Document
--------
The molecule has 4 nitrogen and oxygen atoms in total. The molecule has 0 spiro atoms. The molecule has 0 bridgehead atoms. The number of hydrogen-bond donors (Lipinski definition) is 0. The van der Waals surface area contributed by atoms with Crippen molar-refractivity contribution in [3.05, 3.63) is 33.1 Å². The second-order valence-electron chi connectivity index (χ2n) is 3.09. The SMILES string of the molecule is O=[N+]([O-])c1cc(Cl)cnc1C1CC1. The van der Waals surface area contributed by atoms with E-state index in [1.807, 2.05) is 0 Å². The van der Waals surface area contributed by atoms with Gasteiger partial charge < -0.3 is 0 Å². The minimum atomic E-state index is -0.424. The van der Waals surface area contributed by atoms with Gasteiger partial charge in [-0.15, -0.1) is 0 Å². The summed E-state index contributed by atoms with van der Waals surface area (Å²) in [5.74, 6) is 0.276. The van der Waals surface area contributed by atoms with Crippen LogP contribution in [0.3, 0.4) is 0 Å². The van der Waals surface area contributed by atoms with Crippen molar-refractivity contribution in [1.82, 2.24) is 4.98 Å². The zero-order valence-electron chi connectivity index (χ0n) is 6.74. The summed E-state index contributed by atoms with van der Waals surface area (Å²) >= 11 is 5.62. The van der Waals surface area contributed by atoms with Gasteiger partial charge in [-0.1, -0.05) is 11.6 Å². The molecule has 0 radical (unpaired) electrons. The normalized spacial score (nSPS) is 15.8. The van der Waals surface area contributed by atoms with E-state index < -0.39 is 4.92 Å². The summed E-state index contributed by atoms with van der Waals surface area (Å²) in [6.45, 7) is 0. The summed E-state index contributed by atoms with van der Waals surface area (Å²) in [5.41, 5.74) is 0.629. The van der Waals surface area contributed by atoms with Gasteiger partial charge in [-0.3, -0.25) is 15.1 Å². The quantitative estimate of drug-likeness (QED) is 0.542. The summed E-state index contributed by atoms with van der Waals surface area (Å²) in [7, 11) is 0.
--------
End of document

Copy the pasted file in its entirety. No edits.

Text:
The molecule has 4 nitrogen and oxygen atoms in total. The molecule has 0 spiro atoms. The molecule has 0 bridgehead atoms. The number of hydrogen-bond donors (Lipinski definition) is 0. The van der Waals surface area contributed by atoms with Crippen molar-refractivity contribution in [3.05, 3.63) is 33.1 Å². The second-order valence-electron chi connectivity index (χ2n) is 3.09. The SMILES string of the molecule is O=[N+]([O-])c1cc(Cl)cnc1C1CC1. The van der Waals surface area contributed by atoms with E-state index in [1.807, 2.05) is 0 Å². The van der Waals surface area contributed by atoms with Gasteiger partial charge < -0.3 is 0 Å². The minimum atomic E-state index is -0.424. The van der Waals surface area contributed by atoms with Gasteiger partial charge in [-0.15, -0.1) is 0 Å². The summed E-state index contributed by atoms with van der Waals surface area (Å²) in [5.74, 6) is 0.276. The van der Waals surface area contributed by atoms with Crippen LogP contribution in [0.3, 0.4) is 0 Å². The van der Waals surface area contributed by atoms with Crippen molar-refractivity contribution in [1.82, 2.24) is 4.98 Å². The zero-order valence-electron chi connectivity index (χ0n) is 6.74. The summed E-state index contributed by atoms with van der Waals surface area (Å²) >= 11 is 5.62. The van der Waals surface area contributed by atoms with Gasteiger partial charge in [-0.1, -0.05) is 11.6 Å². The molecule has 0 radical (unpaired) electrons. The normalized spacial score (nSPS) is 15.8. The van der Waals surface area contributed by atoms with E-state index < -0.39 is 4.92 Å². The summed E-state index contributed by atoms with van der Waals surface area (Å²) in [6.45, 7) is 0. The summed E-state index contributed by atoms with van der Waals surface area (Å²) in [5.41, 5.74) is 0.629. The van der Waals surface area contributed by atoms with Gasteiger partial charge in [-0.3, -0.25) is 15.1 Å². The quantitative estimate of drug-likeness (QED) is 0.542. The summed E-state index contributed by atoms with van der Waals surface area (Å²) in [7, 11) is 0.